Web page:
Hearing your doctor utter the words, "We’re going to have to operate," can send a shiver down your spine. Immediately, questions about the seriousness of your condition, the procedure itself, and the likelihood that it will cure what ails you flood the mind. Then, there is the prospect of post-surgery pain. How badly is this going to hurt?
The bad news is that some pain is an inevitable companion to most types of surgery. The good news is that there are many highly effective medications to keep post-surgical pain under control. In addition to the benefit of greater comfort, experts say well-controlled pain can speed recovery and prevent long-term problems.
Pain is a normal part of life: a skinned knee, a tension headache, a bone fracture. But sometimes pain becomes chronic -- a problem to explore with your doctor. WebMD asked Eduardo Fraifeld, MD, president of the American Academy of Pain Medicine, to help readers understand acute vs. chronic pain.
In order to make sure you’re getting the best possible treatment for your post-surgical pain, experts advise taking an active role and keeping the channels of communication open between you and your doctor -- starting before your operation.
Start Before Surgery
The time to talk with your surgeon and anesthesiologist about how your pain will be managed after surgery is during pre-surgery testing, not after the procedure has occurred, says Michel Dubois, MD, director of research and education and professor of clinical anesthesiology at the NYU School of Medicine.
Here are some important items to discuss with your doctor before making your way to the hospital:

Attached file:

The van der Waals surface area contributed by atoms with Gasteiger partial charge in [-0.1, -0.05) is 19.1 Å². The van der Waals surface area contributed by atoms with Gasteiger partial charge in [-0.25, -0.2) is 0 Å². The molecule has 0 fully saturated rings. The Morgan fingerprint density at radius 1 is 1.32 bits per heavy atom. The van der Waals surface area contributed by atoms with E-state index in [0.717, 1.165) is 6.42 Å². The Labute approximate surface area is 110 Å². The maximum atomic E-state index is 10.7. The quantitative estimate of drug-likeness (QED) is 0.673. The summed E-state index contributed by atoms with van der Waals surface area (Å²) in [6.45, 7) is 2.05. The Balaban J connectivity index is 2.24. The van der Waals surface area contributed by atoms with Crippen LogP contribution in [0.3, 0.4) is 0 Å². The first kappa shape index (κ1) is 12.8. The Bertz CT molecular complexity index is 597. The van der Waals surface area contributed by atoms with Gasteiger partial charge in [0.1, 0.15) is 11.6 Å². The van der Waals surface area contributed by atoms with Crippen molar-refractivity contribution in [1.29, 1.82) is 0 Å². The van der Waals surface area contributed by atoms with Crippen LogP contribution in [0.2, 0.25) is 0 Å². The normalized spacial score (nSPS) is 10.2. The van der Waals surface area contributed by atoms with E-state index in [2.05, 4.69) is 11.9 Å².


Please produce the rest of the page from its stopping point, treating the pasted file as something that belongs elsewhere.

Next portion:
Tell them about everything you're taking. Your doctor needs to know about all supplements, prescription drugs, and over-the-counter medications you take, in order to prevent dangerous drug interactions.
Ask how much pain to expect and how long will it last. Everyone handles pain differently. Still, each type of surgery generally involves a certain level and type of pain.
For instance, Eduardo M. Fraifeld, MD, president of the American Academy of Pain Medicine, says that following back surgery people commonly experience a lot of muscle spasms. Abdominal surgery, on the other hand, typically causes cramping pain as the bowels work to get back to normal.
It’s useful to know ahead of time what is typical for the kind of surgery you’re undergoing and how long you can expect it to last. Being prepared for what’s to come may help you feel less anxious, particularly if the pain you experience is in line with what you were told to expect. And if your pain is significantly more intense or longer lasting than what you and your doctor discussed, you’ll know to bring it to his or her attention.